One of the coolest things about movies is the way they can transport their audience to another time. Whether it’s a new movie with a detailed time setting or a classic that perfectly encapsulates the era in which it was made, movies often serve as important time capsules in addition to being entertaining.

One of the most fascinating decades to study through cinema was the 1960s. It was a turbulent time of war, political intrigue, rock and roll, hippiedom, and psychedelia, and films from or about the decade reflect those traits. It was also an important decade for movies, during which many of the biggest genre hits in cinema history were published; The 1960s saw the birth of the spy movie, as well as the popularization of the hippie road movie, the “New Hollywood” black comedy, and the Italian giallo genre.

In some ways, these types of films couldn’t be more different from one another, however, from an aesthetic point of view, they all share a colorful ’60s aura. In the list below, we’ve counted down the 14 best movies that perfectly encompass the look and feel of the decade’s most glamorous and far-fetched.

Today’s movie

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14 Breakfast at Tiffany’s (1961)

Paramount Pictures

No film quite captures Eastman’s luxurious pre-psychedelic, pre-war aesthetic of the early ’60s better than Breakfast at Tiffany’s. It’s the classic big-budget comedy about a young woman who falls in love with an aspiring writer who moves into her New York City apartment building. One of the best romantic films of the 1960s, the clever, Oscar-nominated screenplay was based on a Truman Capote novel, and perfectly represents the carefree attitude of the early 1960s.

The film is what put director Blake Edwards in the spotlight, who later found more fame with his filmography Pink panther Movies (all honorable mentions for this list). From lavish sets to sumptuous costumes – not to mention the acclaimed soundtrack – Breakfast at Tiffany’s is the final gate of 1961.

13 The Graduate (1967)

Dustin Hoffman alumni
United Artists

On the other side of the 60’s romantic comedy coin from Breakfast at Tiffany’s He is graduation. It’s a dark, satirical film that fully embraces the paranoia and political discontent of the late 1960s with its story of isolated young men trying to come to terms with their uncertain future. It stars Dustin Hoffman as a recent college graduate who gets distracted from the uncertainties of life after college with an affair with an older woman. His situation becomes complicated when he later falls in love with the older woman’s daughter.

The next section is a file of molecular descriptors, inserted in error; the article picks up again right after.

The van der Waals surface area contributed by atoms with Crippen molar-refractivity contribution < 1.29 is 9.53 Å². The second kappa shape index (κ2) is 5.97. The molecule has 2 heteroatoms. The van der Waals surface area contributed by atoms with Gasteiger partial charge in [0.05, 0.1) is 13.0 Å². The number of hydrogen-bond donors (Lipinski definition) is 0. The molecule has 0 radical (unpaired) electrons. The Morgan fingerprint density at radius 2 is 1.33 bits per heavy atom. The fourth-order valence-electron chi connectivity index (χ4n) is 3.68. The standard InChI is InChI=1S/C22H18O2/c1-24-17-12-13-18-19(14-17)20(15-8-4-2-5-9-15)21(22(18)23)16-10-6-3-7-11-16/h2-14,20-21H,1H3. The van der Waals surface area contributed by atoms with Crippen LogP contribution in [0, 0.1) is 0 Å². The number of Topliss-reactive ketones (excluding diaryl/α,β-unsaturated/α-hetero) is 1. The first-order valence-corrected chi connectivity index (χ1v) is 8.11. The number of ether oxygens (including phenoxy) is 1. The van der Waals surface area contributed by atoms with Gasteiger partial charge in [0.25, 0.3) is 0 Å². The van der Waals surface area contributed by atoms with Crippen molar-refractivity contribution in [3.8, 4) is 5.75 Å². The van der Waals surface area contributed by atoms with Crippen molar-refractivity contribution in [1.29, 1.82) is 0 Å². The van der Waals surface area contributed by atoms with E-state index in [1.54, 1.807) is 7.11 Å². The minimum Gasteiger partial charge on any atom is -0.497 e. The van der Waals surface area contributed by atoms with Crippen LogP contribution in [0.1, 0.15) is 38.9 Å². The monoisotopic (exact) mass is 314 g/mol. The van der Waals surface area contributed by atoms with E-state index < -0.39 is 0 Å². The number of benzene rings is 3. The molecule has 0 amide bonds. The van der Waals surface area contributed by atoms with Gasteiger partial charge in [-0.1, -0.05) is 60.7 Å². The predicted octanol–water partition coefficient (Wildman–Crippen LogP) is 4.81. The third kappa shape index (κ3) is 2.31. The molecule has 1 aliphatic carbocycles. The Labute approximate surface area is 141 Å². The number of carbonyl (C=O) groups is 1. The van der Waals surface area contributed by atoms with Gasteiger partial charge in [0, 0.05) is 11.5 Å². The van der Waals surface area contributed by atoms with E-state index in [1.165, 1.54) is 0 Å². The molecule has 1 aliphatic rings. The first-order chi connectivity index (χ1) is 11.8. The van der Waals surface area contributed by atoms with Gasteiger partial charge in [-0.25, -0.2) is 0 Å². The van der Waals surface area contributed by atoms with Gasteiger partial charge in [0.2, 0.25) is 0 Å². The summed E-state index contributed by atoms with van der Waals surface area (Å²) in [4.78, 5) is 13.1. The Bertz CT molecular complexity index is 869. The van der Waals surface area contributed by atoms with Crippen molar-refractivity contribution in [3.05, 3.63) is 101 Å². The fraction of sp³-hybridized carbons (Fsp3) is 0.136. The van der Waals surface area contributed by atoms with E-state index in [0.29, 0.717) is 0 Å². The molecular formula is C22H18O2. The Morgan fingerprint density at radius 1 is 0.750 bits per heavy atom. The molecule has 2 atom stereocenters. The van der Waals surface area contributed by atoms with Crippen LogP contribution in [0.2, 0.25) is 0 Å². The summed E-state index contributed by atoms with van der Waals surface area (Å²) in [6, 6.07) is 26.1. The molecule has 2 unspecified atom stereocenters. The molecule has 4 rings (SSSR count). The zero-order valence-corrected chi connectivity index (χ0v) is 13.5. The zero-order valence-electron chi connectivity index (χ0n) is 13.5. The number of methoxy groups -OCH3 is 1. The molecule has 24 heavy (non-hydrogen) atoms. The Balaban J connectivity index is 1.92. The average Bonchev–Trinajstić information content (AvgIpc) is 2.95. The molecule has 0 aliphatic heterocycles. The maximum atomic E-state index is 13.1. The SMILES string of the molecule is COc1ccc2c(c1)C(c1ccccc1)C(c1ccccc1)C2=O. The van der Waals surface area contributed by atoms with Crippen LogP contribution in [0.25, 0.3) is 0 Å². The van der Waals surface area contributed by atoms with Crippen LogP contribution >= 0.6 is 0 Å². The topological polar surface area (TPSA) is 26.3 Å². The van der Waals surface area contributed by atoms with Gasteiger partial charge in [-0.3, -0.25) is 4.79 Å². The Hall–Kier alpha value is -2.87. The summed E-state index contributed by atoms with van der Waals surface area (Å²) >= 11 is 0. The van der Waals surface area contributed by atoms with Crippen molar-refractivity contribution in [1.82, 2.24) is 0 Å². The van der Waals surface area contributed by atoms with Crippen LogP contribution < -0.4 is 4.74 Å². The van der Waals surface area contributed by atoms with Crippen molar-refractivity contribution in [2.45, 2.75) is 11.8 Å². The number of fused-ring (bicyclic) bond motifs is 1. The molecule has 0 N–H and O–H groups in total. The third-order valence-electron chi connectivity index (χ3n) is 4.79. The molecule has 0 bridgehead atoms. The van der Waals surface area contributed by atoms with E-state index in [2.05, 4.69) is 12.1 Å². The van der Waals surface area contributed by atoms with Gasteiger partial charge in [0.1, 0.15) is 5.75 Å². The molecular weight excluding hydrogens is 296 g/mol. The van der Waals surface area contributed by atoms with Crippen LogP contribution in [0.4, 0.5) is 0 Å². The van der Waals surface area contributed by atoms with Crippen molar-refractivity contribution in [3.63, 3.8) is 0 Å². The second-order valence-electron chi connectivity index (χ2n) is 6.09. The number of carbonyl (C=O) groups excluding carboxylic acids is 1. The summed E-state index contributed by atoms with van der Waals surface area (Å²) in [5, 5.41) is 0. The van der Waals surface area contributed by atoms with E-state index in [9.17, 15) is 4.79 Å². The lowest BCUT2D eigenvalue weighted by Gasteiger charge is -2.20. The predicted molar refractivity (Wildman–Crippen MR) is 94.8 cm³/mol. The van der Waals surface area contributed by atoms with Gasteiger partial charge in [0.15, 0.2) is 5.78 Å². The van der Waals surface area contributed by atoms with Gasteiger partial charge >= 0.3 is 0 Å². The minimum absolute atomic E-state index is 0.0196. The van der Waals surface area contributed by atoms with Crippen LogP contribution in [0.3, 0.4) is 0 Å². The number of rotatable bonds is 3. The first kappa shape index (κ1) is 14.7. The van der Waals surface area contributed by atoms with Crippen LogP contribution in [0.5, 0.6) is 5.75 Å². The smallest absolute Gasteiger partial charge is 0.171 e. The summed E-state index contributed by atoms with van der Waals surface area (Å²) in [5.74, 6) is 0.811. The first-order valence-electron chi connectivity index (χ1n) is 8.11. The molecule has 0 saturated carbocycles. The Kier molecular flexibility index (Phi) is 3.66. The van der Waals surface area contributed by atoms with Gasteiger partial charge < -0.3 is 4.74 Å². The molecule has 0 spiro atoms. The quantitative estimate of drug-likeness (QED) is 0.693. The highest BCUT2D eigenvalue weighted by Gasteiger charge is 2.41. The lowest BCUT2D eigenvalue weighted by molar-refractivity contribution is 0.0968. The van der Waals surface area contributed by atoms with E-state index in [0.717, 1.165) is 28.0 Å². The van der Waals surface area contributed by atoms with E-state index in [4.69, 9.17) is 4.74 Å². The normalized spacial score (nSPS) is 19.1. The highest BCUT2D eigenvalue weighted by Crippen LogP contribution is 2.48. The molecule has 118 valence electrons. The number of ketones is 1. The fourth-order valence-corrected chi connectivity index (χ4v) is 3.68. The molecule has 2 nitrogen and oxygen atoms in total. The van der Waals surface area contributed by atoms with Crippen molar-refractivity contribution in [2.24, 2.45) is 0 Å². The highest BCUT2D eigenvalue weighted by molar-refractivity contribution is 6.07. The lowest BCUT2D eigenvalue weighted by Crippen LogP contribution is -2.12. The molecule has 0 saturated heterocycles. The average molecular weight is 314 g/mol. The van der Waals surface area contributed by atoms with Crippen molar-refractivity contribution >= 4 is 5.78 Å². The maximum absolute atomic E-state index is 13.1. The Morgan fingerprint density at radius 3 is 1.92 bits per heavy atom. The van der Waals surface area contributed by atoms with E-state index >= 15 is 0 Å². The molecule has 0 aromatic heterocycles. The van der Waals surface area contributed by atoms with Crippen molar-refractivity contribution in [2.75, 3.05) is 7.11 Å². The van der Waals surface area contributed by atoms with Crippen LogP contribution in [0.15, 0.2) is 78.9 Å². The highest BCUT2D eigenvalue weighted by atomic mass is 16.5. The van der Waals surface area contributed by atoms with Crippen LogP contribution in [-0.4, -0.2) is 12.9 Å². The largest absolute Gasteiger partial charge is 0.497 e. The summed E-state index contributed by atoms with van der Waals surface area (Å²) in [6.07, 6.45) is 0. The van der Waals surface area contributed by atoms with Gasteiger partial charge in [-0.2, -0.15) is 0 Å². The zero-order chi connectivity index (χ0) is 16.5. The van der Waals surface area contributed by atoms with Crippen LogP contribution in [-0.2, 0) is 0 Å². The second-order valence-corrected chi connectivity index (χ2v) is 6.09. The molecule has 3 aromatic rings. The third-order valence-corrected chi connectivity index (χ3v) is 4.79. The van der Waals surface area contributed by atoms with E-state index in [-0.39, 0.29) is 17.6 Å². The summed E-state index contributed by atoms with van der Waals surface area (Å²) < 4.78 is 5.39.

Remembered for its radical approach to “New Hollywood” filmmaking, brilliant needle-drops from Simon and Garfunkel, and a wonderfully pessimistic ending that has been referenced and derided an inordinate number of times in the years since, graduation It is a trip to the late sixties like no other.

12 Our Man Flint (1966)

Our Man Flint, 20th Century Fox.  James Coburn
Twentieth Century Fox

Our man is Flint is a clever and colorful parody of James Bond and other “spy-fi” flicks from the ’60s replete with flashy sets and vintage costumes. The film follows a secret agent named Derek Flynt, played by action icon James Coburn, on a mission to stop a team of mad scientists who possess the power to control Earth’s weather and tectonic plates.

It’s absolutely silly and genuinely delightful, delivering high-octane action, hard rock performances, and plenty of bright ’60s eye candy to feast your eyes on, even when some of the jokes don’t quite hit the intended mark.

11 Witch of Love (2016)

Eileen and the guy at the bar
Oscilloscope Labs

love witch is a stunning homage to the horror films of the 1960s, shot authentically on 35mm film and featuring some of the most elaborate sets and costumes. since Any movie set in the 60’s. It is about a young witch who seduces men with potions and spells in her quest to find the lover of her dreams and the violent disaster that follows.

Described by Collider as full of “bright pastel colours, brisk dancing, nude rituals, a detective named Griff and slick, purposeful acting”, love witch It’s unlike any other movie from the 2000s. It is, rather, a perfect recreation and celebration of the 1960s aesthetic, and one of the most shot films ever made.

10 Dr. No (1962)

Dr. No - Bond kills Professor Dent
United Artists

Doctor no It is the first film in the James Bond series, and it remains one of the best films ever made. It’s also one of the greatest examples of the 1960s aesthetic, with director Terrence Young doing an excellent job of capturing the sights and sounds of Jamaica circa 1962. The plot revolves around Bond’s mission to put an end to a dark, paranoid scheme to destroy the US space programme, is a 1960s spy paradigm that inspired a number of Countless imitators.

This stylish spy thriller has aged incredibly well, and remains a highlight of the series in the 1960s.

Related: The Best James Bond Movies Ranked

9 A Hard Day’s Night (1964)

A Hard Day's Night - The Beatles
United Artists

a hard day’s Night is one of the best capsules of the sixties; It’s the Beatles’ feature film debut, so it’s a pop culture compact that won’t be of much interest to music fans and fans of the ’60s aesthetic. The satirical film follows the band throughout “A Day in the Life” and, as Screen Rant puts it, “represents the astronomical level of fame the Beatles saw in the 1960s”.